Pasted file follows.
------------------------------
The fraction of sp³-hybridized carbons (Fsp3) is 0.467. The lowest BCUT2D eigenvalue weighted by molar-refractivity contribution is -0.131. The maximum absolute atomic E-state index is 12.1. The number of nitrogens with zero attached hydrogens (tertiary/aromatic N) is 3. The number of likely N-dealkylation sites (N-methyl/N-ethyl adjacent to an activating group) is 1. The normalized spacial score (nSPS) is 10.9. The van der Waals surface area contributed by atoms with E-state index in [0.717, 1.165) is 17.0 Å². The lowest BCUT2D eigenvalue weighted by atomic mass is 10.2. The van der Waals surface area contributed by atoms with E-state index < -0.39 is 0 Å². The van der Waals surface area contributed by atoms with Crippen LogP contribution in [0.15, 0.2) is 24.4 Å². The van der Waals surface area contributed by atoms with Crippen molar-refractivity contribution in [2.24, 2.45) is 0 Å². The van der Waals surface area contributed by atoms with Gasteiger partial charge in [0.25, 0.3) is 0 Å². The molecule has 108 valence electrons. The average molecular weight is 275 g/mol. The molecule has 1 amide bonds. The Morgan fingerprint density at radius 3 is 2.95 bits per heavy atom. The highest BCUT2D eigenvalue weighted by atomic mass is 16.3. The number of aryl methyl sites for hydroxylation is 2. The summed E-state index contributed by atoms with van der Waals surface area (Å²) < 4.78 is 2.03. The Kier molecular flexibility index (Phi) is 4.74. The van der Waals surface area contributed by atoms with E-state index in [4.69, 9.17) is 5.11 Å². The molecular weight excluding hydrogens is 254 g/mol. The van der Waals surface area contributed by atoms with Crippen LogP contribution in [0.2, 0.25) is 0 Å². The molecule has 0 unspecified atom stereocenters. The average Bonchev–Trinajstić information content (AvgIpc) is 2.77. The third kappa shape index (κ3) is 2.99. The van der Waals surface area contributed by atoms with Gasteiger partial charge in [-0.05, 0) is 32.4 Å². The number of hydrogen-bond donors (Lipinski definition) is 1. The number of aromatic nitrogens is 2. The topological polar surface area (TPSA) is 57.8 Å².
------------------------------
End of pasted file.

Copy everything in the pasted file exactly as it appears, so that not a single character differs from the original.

The fraction of sp³-hybridized carbons (Fsp3) is 0.467. The lowest BCUT2D eigenvalue weighted by molar-refractivity contribution is -0.131. The maximum absolute atomic E-state index is 12.1. The number of nitrogens with zero attached hydrogens (tertiary/aromatic N) is 3. The number of likely N-dealkylation sites (N-methyl/N-ethyl adjacent to an activating group) is 1. The normalized spacial score (nSPS) is 10.9. The van der Waals surface area contributed by atoms with E-state index in [0.717, 1.165) is 17.0 Å². The lowest BCUT2D eigenvalue weighted by atomic mass is 10.2. The van der Waals surface area contributed by atoms with E-state index < -0.39 is 0 Å². The van der Waals surface area contributed by atoms with Crippen LogP contribution in [0.15, 0.2) is 24.4 Å². The van der Waals surface area contributed by atoms with Crippen molar-refractivity contribution in [2.24, 2.45) is 0 Å². The van der Waals surface area contributed by atoms with Gasteiger partial charge in [0.25, 0.3) is 0 Å². The molecule has 108 valence electrons. The average molecular weight is 275 g/mol. The molecule has 1 amide bonds. The Morgan fingerprint density at radius 3 is 2.95 bits per heavy atom. The highest BCUT2D eigenvalue weighted by atomic mass is 16.3. The number of aryl methyl sites for hydroxylation is 2. The summed E-state index contributed by atoms with van der Waals surface area (Å²) < 4.78 is 2.03. The Kier molecular flexibility index (Phi) is 4.74. The van der Waals surface area contributed by atoms with E-state index in [4.69, 9.17) is 5.11 Å². The molecular weight excluding hydrogens is 254 g/mol. The van der Waals surface area contributed by atoms with Crippen LogP contribution in [0.2, 0.25) is 0 Å². The molecule has 0 unspecified atom stereocenters. The average Bonchev–Trinajstić information content (AvgIpc) is 2.77. The third kappa shape index (κ3) is 2.99. The van der Waals surface area contributed by atoms with Gasteiger partial charge in [-0.05, 0) is 32.4 Å². The number of hydrogen-bond donors (Lipinski definition) is 1. The number of aromatic nitrogens is 2. The topological polar surface area (TPSA) is 57.8 Å².